|Puma yagouaroundi |
The cat is still widespread throughout the Amazon Basin, and is listed as least concern on the IUCN Red List since 2002. It is sometimes found in Mexico and southern Texas, and as far south as northern Argentina and these cats have been introduced to the state of Florida and state of Alabama in 1980's.
Jaguarundis are mostly daytime animals. They are comfortable in trees, but hunt on the ground.
According to a 2006 genomic study of Felidae, an ancestor of today's Leopardus, Lynx, Puma, Prionailurus, and Felis lines migrated across the Bering land bridge into the Americas about 8.0 to 8.5 million years ago.
References[change | change source]
- Caso A.; de Oliveira T.; Carvajal S.V. (2015). "Puma yagouaroundi". IUCN Red List of Threatened Species. Version 2016.2. International Union for Conservation of Nature.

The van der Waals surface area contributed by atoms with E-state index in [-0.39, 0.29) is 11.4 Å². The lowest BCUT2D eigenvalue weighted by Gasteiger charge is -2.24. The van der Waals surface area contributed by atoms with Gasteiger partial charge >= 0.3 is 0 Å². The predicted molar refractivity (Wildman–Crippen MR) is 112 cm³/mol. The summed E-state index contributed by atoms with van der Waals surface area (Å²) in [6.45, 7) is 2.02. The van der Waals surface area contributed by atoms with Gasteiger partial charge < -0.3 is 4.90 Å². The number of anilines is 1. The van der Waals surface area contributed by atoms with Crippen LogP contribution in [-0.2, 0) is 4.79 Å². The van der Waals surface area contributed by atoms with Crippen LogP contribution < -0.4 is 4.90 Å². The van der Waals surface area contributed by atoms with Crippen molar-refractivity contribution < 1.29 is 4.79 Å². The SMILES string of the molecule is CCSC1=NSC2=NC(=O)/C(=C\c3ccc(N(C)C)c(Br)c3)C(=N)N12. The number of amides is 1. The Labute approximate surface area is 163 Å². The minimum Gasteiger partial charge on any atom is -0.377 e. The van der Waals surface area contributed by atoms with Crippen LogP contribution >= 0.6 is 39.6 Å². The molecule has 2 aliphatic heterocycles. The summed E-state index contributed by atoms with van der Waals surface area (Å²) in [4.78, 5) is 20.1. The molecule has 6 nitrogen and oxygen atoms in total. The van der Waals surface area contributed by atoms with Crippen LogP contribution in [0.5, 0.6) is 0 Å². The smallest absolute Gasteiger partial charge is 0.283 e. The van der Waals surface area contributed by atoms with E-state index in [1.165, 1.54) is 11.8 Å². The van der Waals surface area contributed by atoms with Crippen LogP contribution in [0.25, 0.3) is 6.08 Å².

- Wozencraft, W. C. (2005). "Order Carnivora". In Wilson, D. E.; Reeder, D. M (eds.). Mammal Species of the World (3rd ed.). Johns Hopkins University Press. p. 545. ISBN 978-0-8018-8221-0. OCLC 62265494. More than one of
- "Puma yagouaroundi". Integrated Taxonomic Information System. Retrieved May 17, 2010.
- Ferreira A.B.H. 1986. Novo Dicionário da Língua Portuguesa. Segunda edição. Rio de Janeiro: Nova Fronteira. P. 980
- Johnson W.E. et al 2006. "The late Miocene radiation of modern Felidae: a genetic assessment". Science 311 (5757): 73–77. doi:10.1126/science.1122277. PMID 16400146. http://www.sciencemag.org/cgi/content/abstract/311/5757/73. Retrieved 2007-06-04.